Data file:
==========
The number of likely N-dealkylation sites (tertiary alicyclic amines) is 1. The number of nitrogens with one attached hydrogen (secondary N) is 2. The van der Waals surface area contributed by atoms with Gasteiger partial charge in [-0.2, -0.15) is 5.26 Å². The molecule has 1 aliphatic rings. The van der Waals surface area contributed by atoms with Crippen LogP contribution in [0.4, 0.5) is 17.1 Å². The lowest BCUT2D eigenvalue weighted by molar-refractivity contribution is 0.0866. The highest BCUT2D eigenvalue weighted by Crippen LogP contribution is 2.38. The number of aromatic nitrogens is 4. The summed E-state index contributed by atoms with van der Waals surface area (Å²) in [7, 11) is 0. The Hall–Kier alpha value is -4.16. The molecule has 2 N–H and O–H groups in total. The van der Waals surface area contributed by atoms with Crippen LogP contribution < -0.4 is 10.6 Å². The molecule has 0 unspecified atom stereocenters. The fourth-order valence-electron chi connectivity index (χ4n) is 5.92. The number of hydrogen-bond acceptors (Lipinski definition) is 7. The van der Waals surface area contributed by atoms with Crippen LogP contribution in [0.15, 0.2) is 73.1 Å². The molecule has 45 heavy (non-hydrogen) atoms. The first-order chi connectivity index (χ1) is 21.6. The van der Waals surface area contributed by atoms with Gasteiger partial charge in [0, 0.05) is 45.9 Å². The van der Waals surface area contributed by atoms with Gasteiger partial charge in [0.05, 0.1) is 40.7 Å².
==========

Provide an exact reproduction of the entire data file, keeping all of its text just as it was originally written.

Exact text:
The number of likely N-dealkylation sites (tertiary alicyclic amines) is 1. The number of nitrogens with one attached hydrogen (secondary N) is 2. The van der Waals surface area contributed by atoms with Gasteiger partial charge in [-0.2, -0.15) is 5.26 Å². The molecule has 1 aliphatic rings. The van der Waals surface area contributed by atoms with Crippen LogP contribution in [0.4, 0.5) is 17.1 Å². The lowest BCUT2D eigenvalue weighted by molar-refractivity contribution is 0.0866. The highest BCUT2D eigenvalue weighted by Crippen LogP contribution is 2.38. The number of aromatic nitrogens is 4. The summed E-state index contributed by atoms with van der Waals surface area (Å²) in [7, 11) is 0. The Hall–Kier alpha value is -4.16. The molecule has 2 N–H and O–H groups in total. The van der Waals surface area contributed by atoms with Crippen LogP contribution < -0.4 is 10.6 Å². The molecule has 0 unspecified atom stereocenters. The fourth-order valence-electron chi connectivity index (χ4n) is 5.92. The number of hydrogen-bond acceptors (Lipinski definition) is 7. The van der Waals surface area contributed by atoms with Crippen LogP contribution in [0.15, 0.2) is 73.1 Å². The molecule has 45 heavy (non-hydrogen) atoms. The first-order chi connectivity index (χ1) is 21.6. The van der Waals surface area contributed by atoms with Gasteiger partial charge in [0, 0.05) is 45.9 Å². The van der Waals surface area contributed by atoms with Gasteiger partial charge in [0.05, 0.1) is 40.7 Å².